A day on safari: what to expect

18 May 2017

Jillian Worrall has been visiting Africa for decades and has experienced safaris throughout the continent, including Zimbabwe, Zambia, Botswana and Tanzania. Here she explains what a typical day on safari is like – and why it's an experience like nothing else on earth.

Life on safari in Africa has a rhythm all of its own: an intoxicating, addictive blend of high adrenaline moments and pure relaxation.

Let me take you through a typical day in Africa. With subtle variations, this could be your experience on safari in Tanzania, Botswana, Zambia or Zimbabwe.

A Zimbabwean guide getting ready to lead us on a walking safari. Photo: Jillian Worrall

We will start just before dawn. That first early morning wake-up call is a bit of a challenge – this is supposed to be a holiday! But even the most reluctant early-riser (and I’m definitely one of them) soon gets into the swing of things, especially as every day there’s that wonderful feeling of expectation – what will we see this morning?

I’ve stayed in permanent material cottages, hotels and tents in Africa and my absolute favourite are the camps. But we’re not talking about roughing it here – I’m thinking of luxury tents with innersprung beds, fluffy duvets and en-suite bathrooms.

The interior of a luxury safari tent in the Okavango Delta, Botswana. Photo: Jillian Worrall

The joy of sleeping under canvas is that Africa comes alive around you. There is nothing, absolutely nothing more amazing than lying in bed and hearing the roar of a lion or the soft pad of a hippo passing by just centimetres from your pillow.

And, as long as you follow instructions, such as never leaving your cottage or tent at night (camps provide means of contacting staff at night such as horns and torches) you’re totally safe.

Your morning wake-up call might be accompanied by tea, coffee and biscuits delivered to your tent along with – in the case of camps with solar-heated water – a large thermos of hot water for a wash.

Some camps then offer a full cooked breakfast, others something lighter with a full-on brunch served on return from your morning safari. The quality of the food, even in the most remote of locations, always astounds me, as does the genuine warmth and friendliness of the camp staff.

Staying in a safari camp in Africa does not mean you have to rough it! Photo: Jillian Worrall

So, washed and fed, it’s off in your 4WD you go. Sometimes there will be a driver and guide, or in smaller camps your expert guide will also drive. African safari guides are amazing: they know their territory like the back of their hand, can spot wildlife that visitors could never detect and are a wealth of knowledge about everything from the family life of lions to the lifecycle of a dung beetle.

Morning in Africa, especially in the cooler season, can be fresh but always beautiful. Dawn will break accompanied by a cacophony of bird calls, as gorgeously plumed birds such as lilac-breasted rollers and the ugly but fascinating maribou stalks start their day.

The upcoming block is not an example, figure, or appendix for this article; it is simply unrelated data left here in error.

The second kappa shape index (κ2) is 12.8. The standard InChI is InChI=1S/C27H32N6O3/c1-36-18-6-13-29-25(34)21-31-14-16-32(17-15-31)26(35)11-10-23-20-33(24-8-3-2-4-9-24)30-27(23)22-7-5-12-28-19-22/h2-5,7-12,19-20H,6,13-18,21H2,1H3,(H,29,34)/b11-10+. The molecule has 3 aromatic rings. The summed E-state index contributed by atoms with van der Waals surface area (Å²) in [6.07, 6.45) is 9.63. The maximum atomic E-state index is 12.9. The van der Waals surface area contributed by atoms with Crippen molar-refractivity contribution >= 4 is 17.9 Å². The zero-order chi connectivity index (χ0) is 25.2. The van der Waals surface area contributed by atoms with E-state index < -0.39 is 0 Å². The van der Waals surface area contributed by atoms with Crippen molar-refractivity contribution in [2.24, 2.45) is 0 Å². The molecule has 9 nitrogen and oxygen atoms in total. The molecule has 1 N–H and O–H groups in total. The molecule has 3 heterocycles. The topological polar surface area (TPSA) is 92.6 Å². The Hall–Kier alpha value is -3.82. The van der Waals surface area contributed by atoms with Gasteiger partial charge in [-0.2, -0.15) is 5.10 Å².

Depending on what park you are visiting, you may have the chance to step down from your vehicle for morning tea (often accompanied by homemade biscuits or cake). Most recently I sipped my coffee in the company of a large male baboon who sat on a tree branch nearby and surveyed me just as closely as I was watching him.

Zebras crossing a road, South Africa. Photo: Getty Images

Sometimes a guide might have heard of a pride of lions nearby, for example, and the hunt is on. It doesn’t take travellers very long to develop their wildlife-spotting abilities, looking for tell-tale signs such as vultures circling above a kill. I enjoyed learning how to identify spoor (footprints and dung) – the flat almost circular print of an elephant, the distinctive pads of a big cat, the delicate hoof marks of an impala.

After three or four hours out on safari it’s usually time to come home to camp where lunch or brunch will be waiting. Then when the heat of the day is at its height it’s time for a siesta, a swim or simply a chance to lounge on a deck chair in front of one’s tent or chalet and watch animals passing by in a shimmer of mirages.

This permanent camp beside Lake Kariba, Zimbabwe had its own small plunge pool. Photo: Jillian Worrall

By later afternoon, afternoon tea will be ready and then it’s out for the second game drive (usually with the 4WD packed with your choice of sundowner and snacks). Guides always know the best vantage points to stop so you can enjoy your drink and survey surely the most spectacular sunsets on the planet.

No matter how many times you venture out on a game drive there will always be something new to see. The animal species might be the same but the behaviour never. One afternoon we watched warthogs and baboons co-operating to dig up edible roots, another time it was a heaving, snapping mass of crocodiles fighting over the last scraps of a dead hippo.

Dining al fresco, African safari style. Photo: Jillian Worrall

As darkness descends (unless you are in a park that allows night drives) it’s back to camp for a shower and then dinner. Somehow or other, often using the most rudimentary cooking equipment, your team will probably have conjured up a three-course dinner and wine.

And before you head to bed to listen to the sounds of the night, there’s a chance to sit around a campfire, share stories of the day's finds and anticipate what astounding sights might be waiting for you tomorrow morning. 

Jill Worrall

Jill Worrall is one of New Zealand's most experienced and successful travel writers. A former New Zealand Travel Writer of the Year, she is the author of the travel books A Blonde in the Bazaar, Two Wings of a Nightingale and Tales from the Petra Hills.